Flu

The flu vaccination is available every year on the NHS to help protect adults and children at risk of flu and its complications. 

​Flu can be unpleasant, but if you are otherwise healthy it will usually clear up on its own within a week. However, for certain vulnerable people (the very old, very young, pregnant women and people with a chronic disease) flu can be much more severe.

 

Did you know that flu can't be treated with antibiotics? Flu is caused by viruses - antibiotics can only work against bacteria.

You should have the flu vaccine free of charge if you:

  • are 65 years old or over or in school years 1 to 6
  • are pregnant
  • have certain medical conditions (including children)
  • are living in a long-stay residential care home or other long-stay care facility
  • are a front-line health and care worker or are a main carer for someone who is elderly or disabled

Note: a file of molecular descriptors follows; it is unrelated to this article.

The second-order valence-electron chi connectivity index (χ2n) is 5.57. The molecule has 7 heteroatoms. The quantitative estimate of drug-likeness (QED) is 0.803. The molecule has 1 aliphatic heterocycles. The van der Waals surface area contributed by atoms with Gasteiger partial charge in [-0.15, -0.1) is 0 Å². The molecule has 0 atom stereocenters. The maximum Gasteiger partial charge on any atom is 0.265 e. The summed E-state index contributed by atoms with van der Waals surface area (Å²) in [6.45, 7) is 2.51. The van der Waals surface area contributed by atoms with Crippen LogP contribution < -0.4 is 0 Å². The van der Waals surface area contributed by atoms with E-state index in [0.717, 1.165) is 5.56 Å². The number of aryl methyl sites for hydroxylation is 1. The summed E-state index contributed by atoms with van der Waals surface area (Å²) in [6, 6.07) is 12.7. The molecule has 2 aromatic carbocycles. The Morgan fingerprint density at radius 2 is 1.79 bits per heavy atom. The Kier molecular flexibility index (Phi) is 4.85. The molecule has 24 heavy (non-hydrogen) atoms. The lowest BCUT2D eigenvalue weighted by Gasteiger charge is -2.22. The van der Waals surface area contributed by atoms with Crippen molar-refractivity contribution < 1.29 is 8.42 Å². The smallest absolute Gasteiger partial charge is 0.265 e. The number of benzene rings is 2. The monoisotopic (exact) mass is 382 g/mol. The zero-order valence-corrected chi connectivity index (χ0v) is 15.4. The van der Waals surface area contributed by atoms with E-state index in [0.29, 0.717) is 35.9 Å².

How we can help

You can have your NHS flu vaccine at:

  • your GP surgery
  • a local pharmacy offering the service
  • your midwifery service if they offer it for pregnant women

Myth busting

​Not true. The injected flu vaccine that is given to adults contains inactivated flu viruses, so it can't give you flu. Some people get a slight temperature and aching muscles for a couple of days afterwards, but other reactions are very rare.

​Not true. The viruses that cause flu can change every year, so you need a vaccination each year that matches the new viruses. The vaccine usually provides protection for the duration of the flu season that year.

​Not true. You should have the vaccine whatever stage of pregnancy you are in. If you're pregnant, you could get very ill if you get flu which could also be bad for your baby. Having the jab can also protect your baby against flu after they're born and during the early months of life.

Find out more about the flu vaccine